NNAMDILuis, what are the practical impacts of this downgrading for Thailand in terms of its economy in general and its fishing industry in particular?
CDEBACAWell, I think that the immediate impact is actually the reputational harm. And this is something that we've seen the Thai government expressing a lot of concern about. And something we've seen the Thai press and probably more importantly the Thai Frozen Food Association and the folks in the fishing sector there, very concerned about their global reputation. Not just their exports to the United States.
CDEBACAI think that what we're seeing is a number of the different buyers, whether it's Costco, whether it's Wal-mart, Tesco, et cetera who are looking at these things. We know that they've reached out to folks who can help them look at their supply chain and actually make some positive changes. What we're hoping is that this creates a upward driver. Now on the other side there's also the possibility of sanctions. The president has 90 days to look at whether there should be any sanctions against any of the countries that are on tier 3 of the report. And we'll certainly be looking at that and we'll be talking to him as to what specifically we think that the president should do.
NNAMDIBack to the telephones, here now Lori in Gaithersburg, Md. Lori, you're on the air. Go ahead, please.
LORIMy brother does commercial salmon fishing in Alaska. And, you know, as everyone knows, the demand for salmon -- wild salmon is very high because it's so nutritious. And so the supply is limited. The price is high. And what he said -- excuse me -- there are factory ships in the Pacific that are fishing for the fish that make the imitation crabmeat, I think it's called surimi or something. And in the process, they catch salmon. And they just, you know, they die and they're thrown back and the salmon are essentially wasted. So I wonder if any of your guests can speak to that.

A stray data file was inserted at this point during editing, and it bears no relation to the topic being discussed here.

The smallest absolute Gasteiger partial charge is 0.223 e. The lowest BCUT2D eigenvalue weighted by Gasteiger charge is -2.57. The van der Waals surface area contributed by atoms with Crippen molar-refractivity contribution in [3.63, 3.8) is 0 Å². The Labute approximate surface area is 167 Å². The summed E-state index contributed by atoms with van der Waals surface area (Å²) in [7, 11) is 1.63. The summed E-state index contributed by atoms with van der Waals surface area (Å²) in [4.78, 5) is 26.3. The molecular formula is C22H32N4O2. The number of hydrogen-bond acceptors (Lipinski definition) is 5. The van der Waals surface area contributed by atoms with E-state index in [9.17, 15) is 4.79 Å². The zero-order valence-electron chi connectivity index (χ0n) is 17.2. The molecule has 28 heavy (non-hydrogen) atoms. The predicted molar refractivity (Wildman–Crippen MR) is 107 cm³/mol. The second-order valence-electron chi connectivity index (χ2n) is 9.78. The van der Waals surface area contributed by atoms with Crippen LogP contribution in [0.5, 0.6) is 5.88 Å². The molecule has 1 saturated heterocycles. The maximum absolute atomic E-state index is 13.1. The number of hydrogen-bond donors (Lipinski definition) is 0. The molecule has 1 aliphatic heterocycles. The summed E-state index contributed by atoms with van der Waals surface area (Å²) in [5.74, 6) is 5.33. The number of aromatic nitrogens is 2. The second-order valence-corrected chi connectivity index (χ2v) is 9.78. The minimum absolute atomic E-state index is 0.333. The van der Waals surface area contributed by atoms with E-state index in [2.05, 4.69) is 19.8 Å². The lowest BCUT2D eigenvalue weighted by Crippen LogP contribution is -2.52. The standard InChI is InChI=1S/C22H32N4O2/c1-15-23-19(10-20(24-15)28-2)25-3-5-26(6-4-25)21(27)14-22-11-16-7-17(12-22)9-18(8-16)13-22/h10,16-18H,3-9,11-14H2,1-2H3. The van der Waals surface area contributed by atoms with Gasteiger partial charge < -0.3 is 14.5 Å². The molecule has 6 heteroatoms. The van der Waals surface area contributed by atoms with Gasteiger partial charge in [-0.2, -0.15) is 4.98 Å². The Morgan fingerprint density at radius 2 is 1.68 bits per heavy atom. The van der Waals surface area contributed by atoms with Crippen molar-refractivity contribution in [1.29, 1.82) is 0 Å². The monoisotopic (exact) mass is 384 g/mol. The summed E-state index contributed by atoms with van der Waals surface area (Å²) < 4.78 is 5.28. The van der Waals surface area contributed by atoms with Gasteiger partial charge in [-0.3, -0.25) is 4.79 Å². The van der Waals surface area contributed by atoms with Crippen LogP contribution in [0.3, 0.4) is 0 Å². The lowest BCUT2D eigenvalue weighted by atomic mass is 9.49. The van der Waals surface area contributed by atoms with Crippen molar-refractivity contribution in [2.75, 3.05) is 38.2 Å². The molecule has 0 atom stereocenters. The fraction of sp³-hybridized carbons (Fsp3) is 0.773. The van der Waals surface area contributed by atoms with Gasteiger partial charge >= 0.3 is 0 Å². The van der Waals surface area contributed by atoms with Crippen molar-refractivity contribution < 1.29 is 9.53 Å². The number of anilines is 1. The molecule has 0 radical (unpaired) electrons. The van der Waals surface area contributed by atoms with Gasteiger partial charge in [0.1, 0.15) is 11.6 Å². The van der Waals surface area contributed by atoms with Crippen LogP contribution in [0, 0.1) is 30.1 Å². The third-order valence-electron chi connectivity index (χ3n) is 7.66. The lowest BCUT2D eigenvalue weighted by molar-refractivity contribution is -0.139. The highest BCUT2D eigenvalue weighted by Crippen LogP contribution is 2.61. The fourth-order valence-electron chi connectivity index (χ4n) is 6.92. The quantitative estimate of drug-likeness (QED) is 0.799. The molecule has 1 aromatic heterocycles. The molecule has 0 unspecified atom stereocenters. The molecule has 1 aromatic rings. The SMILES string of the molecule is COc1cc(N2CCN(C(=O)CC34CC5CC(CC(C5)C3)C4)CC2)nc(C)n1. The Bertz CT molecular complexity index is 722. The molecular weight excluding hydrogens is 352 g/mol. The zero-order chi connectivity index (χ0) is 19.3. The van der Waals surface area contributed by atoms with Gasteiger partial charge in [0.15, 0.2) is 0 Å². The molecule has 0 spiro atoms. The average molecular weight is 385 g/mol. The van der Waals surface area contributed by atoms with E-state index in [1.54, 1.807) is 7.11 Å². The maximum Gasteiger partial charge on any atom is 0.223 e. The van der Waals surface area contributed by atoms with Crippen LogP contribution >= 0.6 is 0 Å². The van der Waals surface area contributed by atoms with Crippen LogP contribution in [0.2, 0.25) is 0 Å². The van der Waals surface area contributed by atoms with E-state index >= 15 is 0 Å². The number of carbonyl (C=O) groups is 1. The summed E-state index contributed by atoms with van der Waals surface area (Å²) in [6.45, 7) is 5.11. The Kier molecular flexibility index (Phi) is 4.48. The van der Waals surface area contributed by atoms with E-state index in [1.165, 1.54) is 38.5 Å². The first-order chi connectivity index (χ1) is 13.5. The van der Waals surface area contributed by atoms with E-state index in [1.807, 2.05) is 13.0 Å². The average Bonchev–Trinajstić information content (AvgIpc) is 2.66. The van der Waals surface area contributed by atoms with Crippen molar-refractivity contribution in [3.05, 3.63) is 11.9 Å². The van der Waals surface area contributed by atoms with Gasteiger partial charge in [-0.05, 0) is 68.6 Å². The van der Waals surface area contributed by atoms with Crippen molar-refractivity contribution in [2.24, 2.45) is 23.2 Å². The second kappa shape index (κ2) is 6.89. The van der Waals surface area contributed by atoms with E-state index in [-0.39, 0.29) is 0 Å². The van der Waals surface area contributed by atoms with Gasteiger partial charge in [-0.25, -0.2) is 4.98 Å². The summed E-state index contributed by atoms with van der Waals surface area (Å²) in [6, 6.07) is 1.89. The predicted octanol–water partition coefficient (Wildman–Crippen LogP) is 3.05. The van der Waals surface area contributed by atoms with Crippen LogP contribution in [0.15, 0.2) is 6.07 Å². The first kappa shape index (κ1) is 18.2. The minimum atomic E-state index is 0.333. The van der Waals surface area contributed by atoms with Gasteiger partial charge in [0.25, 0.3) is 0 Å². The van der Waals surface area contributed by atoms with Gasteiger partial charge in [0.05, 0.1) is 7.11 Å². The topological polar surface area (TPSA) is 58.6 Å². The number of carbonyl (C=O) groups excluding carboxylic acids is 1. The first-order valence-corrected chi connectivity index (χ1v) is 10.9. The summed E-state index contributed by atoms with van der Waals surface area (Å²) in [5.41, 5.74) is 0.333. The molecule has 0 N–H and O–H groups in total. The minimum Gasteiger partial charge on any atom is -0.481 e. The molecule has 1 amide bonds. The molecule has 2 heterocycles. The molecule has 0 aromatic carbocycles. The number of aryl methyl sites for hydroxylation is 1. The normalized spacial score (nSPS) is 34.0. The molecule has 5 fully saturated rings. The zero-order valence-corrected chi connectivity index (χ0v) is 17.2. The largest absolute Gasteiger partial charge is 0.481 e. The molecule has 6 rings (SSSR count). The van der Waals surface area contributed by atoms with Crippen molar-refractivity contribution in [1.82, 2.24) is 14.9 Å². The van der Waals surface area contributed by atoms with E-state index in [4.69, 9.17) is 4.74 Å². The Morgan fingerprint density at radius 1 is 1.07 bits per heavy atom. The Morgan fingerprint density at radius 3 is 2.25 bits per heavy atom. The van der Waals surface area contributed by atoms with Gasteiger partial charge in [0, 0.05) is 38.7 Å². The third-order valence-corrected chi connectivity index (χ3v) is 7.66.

NNAMDICheryl Dahl, do you know about that?
DAHLWell, I think the seafood industry at large is -- has a lot of waste going on. So the bi-catch rates for a lot of fish, so meaning you catch unintended species including birds in some cases from particular harvest methods, is a huge issue, bi-catches upwards of 25 million metric tons every year.
DAHLWhat we can do to be more responsible about purchasing as consumers is to look at what's the catch method. And many of the eco labels that are out there, including Marine Stewardship Council and Monterey Bay Aquarium Seafood Watch list both look at catch method as one of the ways that they rate seafood. So if you're interested in avoiding situations like that where there's a lot of waste coming from that type of catch method, consult those lists.
NNAMDIWe reached out to the Thai embassy this morning. The embassy indicated that it was unable to have someone come on to discuss the fish industry today but that at a future date the ambassador would like to come to address these issues. I'm assuming, Luis, that this is one of the issues that the State Department raises with the embassy from time to time.
CDEBACAIt certainly is and we have actually a pretty good relationship with not just the embassy here but with the actors in Thailand. One of the things that I'd like to stress is that there are a number of good actors in the Thai government that are working hard on this, whether it's in the -- their version of the FBI, the DSI, whether it's in the royal Thai police, the minister of Social Development and Welfare who used to have an NGO that would go to the Gulf and bring back, Thai women who were enslaved as prostitutes or as domestic servants. Last time when I was in Thailand she and I met with a number of men who had been rescued from the fishing industry. So there are good actors within the Thai government.
CDEBACAThe problem of course is that official complicity, corruption, the large amount of money that's at stake, all of that in some ways is an anchor around their necks on the work that they're trying to do. So we want to continue to work with the Thai so that we can support those good folks who are out there on the frontlines in Thailand.